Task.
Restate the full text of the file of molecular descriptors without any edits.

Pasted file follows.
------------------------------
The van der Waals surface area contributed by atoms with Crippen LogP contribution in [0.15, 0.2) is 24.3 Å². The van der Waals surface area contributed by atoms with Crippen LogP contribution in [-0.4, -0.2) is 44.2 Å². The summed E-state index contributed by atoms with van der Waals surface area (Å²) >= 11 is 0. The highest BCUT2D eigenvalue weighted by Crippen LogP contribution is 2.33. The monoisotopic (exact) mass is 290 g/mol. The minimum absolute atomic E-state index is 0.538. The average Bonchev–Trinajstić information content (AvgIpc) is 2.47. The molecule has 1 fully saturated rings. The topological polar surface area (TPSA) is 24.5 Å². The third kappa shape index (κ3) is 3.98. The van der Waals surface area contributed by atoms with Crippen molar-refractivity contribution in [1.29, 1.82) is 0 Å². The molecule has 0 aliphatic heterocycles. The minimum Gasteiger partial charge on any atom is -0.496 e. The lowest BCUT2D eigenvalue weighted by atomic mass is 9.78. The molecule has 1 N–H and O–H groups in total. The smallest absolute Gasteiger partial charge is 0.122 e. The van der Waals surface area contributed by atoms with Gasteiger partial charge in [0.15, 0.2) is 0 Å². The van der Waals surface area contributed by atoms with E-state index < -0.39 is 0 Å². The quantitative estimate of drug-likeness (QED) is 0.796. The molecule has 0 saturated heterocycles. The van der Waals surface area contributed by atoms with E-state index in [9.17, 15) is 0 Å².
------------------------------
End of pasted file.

The van der Waals surface area contributed by atoms with Crippen LogP contribution in [0.15, 0.2) is 24.3 Å². The van der Waals surface area contributed by atoms with Crippen LogP contribution in [-0.4, -0.2) is 44.2 Å². The summed E-state index contributed by atoms with van der Waals surface area (Å²) >= 11 is 0. The highest BCUT2D eigenvalue weighted by Crippen LogP contribution is 2.33. The monoisotopic (exact) mass is 290 g/mol. The minimum absolute atomic E-state index is 0.538. The average Bonchev–Trinajstić information content (AvgIpc) is 2.47. The molecule has 1 fully saturated rings. The topological polar surface area (TPSA) is 24.5 Å². The third kappa shape index (κ3) is 3.98. The van der Waals surface area contributed by atoms with Crippen molar-refractivity contribution in [1.29, 1.82) is 0 Å². The molecule has 0 aliphatic heterocycles. The minimum Gasteiger partial charge on any atom is -0.496 e. The lowest BCUT2D eigenvalue weighted by atomic mass is 9.78. The molecule has 1 N–H and O–H groups in total. The smallest absolute Gasteiger partial charge is 0.122 e. The van der Waals surface area contributed by atoms with Gasteiger partial charge in [0.15, 0.2) is 0 Å². The van der Waals surface area contributed by atoms with E-state index < -0.39 is 0 Å². The quantitative estimate of drug-likeness (QED) is 0.796. The molecule has 0 saturated heterocycles. The van der Waals surface area contributed by atoms with E-state index in [9.17, 15) is 0 Å².